A Bright Ray of Darkness is Hawke’s third book of fiction — in other genres, he has written the graphic novel Indeh: A Story of the Apache Wars (Grand Central Publishing, 2016), and the historical fiction Rules For a Knight (Alfred A. Knopf, 2015), as well as screenplays — and the first in which he narrates, with both rhythm and humor, the inner workings of an actor. Structured as a play (it has a prologue and five acts, with several scenes apiece), in the novel the ins and outs of actors’ lives — their anxieties, insecurities, egos, miseries and greatness amid the strange collective energy that is activated behind the curtains — run parallel to Harding’s descent into hell. Staying in a nondescript Chelsea hotel, he tries to stay afloat with varying degrees of success while fighting back the panic of life and stage. Breath is one of his obsessions, the key to his being able to deliver a good show. “Many of the rules key to acting are also key to living well, like breathing and being in the here and now. I believe that the acting profession has allowed me to grow as a person,” he says, adding that this helps him to explain to himself why he has remained in the world of showbiz after so many years.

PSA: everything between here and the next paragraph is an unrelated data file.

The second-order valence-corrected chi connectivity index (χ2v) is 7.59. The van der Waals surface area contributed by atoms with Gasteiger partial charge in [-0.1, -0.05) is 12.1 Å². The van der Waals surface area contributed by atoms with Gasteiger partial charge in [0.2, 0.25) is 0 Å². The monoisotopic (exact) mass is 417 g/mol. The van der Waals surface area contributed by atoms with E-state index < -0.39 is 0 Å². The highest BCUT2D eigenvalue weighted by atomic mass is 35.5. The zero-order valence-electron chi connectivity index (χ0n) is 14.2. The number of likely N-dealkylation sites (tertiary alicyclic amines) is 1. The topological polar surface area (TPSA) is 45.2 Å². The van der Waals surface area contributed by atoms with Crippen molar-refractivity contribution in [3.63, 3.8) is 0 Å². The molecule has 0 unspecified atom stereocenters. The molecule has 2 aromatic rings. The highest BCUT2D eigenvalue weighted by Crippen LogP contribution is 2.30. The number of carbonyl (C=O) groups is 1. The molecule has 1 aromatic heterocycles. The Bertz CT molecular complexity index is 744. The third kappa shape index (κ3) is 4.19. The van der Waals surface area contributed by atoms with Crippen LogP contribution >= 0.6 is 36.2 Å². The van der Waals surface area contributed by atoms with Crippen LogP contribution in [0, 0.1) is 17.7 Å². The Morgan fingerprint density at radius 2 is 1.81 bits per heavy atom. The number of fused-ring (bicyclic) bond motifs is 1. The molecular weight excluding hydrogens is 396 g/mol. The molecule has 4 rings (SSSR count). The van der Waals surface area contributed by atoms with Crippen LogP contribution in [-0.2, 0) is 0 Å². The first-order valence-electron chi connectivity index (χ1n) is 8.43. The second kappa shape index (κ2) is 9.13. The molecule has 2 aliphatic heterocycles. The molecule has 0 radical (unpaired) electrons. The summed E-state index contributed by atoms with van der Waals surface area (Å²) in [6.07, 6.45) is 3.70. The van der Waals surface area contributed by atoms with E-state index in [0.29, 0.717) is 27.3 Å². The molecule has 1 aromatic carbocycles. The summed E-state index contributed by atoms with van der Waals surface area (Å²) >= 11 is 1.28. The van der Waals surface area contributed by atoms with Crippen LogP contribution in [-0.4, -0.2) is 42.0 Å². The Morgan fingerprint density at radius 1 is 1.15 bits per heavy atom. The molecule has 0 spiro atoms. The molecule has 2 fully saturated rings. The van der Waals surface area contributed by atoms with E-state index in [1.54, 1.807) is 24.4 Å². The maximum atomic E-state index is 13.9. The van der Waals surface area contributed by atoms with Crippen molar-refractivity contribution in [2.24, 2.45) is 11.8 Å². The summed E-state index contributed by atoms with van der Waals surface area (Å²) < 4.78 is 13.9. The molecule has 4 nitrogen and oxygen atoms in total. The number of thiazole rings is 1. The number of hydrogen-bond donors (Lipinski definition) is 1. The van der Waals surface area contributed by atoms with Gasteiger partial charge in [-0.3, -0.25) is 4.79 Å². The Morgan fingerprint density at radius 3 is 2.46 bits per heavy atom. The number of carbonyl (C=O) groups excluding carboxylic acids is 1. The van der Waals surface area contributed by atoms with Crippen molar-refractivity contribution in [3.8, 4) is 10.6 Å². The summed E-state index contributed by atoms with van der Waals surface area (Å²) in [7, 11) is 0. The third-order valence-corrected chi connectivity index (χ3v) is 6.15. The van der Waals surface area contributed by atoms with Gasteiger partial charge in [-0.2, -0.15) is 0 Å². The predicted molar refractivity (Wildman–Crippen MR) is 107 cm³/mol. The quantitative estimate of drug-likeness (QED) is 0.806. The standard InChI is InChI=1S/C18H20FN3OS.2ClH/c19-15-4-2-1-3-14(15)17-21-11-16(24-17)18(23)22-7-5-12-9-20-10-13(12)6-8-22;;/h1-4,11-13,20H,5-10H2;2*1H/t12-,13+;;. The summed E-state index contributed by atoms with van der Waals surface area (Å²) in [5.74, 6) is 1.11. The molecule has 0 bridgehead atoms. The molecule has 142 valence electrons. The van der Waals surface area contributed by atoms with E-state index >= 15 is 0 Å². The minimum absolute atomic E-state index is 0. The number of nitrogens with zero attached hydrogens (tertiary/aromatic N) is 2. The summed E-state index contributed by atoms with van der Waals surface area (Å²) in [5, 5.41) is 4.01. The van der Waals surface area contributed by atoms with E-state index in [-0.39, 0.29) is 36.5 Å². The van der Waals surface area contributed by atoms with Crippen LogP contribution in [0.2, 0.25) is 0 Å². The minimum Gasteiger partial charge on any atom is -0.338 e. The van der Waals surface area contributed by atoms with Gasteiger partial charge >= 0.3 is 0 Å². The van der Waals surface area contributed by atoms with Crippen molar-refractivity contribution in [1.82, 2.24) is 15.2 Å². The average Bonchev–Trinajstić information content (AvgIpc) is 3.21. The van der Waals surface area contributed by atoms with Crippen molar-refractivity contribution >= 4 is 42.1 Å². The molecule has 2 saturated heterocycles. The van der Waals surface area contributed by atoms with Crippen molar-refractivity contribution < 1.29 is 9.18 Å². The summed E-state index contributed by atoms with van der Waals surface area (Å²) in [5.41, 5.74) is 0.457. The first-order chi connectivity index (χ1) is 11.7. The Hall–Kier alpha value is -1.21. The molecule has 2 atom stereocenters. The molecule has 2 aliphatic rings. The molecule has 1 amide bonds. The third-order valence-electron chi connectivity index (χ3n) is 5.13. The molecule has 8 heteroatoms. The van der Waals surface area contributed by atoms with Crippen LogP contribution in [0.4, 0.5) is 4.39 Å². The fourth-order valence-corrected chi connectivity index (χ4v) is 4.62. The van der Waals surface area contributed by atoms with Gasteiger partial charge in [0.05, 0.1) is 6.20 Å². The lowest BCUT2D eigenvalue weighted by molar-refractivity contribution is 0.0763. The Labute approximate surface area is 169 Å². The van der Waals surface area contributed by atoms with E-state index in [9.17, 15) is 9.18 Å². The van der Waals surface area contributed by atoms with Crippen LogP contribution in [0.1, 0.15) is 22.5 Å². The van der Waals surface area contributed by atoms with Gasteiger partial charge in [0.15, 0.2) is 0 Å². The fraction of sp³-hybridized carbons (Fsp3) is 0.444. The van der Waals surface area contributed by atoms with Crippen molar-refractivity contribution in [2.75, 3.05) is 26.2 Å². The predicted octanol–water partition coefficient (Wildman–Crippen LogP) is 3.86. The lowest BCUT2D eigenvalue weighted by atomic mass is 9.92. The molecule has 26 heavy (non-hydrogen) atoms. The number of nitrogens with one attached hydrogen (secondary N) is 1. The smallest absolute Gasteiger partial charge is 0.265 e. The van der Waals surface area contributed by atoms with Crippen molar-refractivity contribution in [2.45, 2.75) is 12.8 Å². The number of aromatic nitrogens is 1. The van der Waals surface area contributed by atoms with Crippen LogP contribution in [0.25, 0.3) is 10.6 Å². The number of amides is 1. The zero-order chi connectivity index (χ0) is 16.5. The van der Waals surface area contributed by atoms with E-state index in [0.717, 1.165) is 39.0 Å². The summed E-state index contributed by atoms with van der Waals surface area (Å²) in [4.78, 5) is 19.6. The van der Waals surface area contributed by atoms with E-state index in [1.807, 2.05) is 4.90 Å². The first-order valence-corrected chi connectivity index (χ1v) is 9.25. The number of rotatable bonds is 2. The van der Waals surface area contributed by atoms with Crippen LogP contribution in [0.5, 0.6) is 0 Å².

Ethan Hawke
The actor and writer Ethan Hawke in August 2017. Image by G. Holland.Shutterstock

“When I published my second novel, during a dinner in Germany my editor asked me why I ran from the subject of acting in my books. He told me that this is what I know and I should think about writing about it,” he remembers. “Actors’ lives are aired out in the press, but there are very few novels of substance that talk about it that aren’t autobiographical books in first person. There’s a book by James Baldwin and a few other things, but I saw that there was an opportunity.” And it was this theme, he explains, that led him to structure the book the way he did: “I wanted to write about actors’ lives, and the only way to create the frame in which I could do it was through the production of a play, from dress rehearsals, the double-header days, the school performances, opening night. That was there from the beginning.” And Henry IV? “I thought about King Lear, but I went for the other play because I know it deeply, and it talks about masculinity, the father-son relationship.” Hawke is no stranger to these subjects, and has touched on them in many of his films, like those he made with Richard Linklater. “These are the issues to which I’ve devoted a lot of my work, but the interesting thing about books is that I do it on my own. There’s incredible pleasure in collaborating and making something as a team, but in literature you produce something much more intimate,” he says.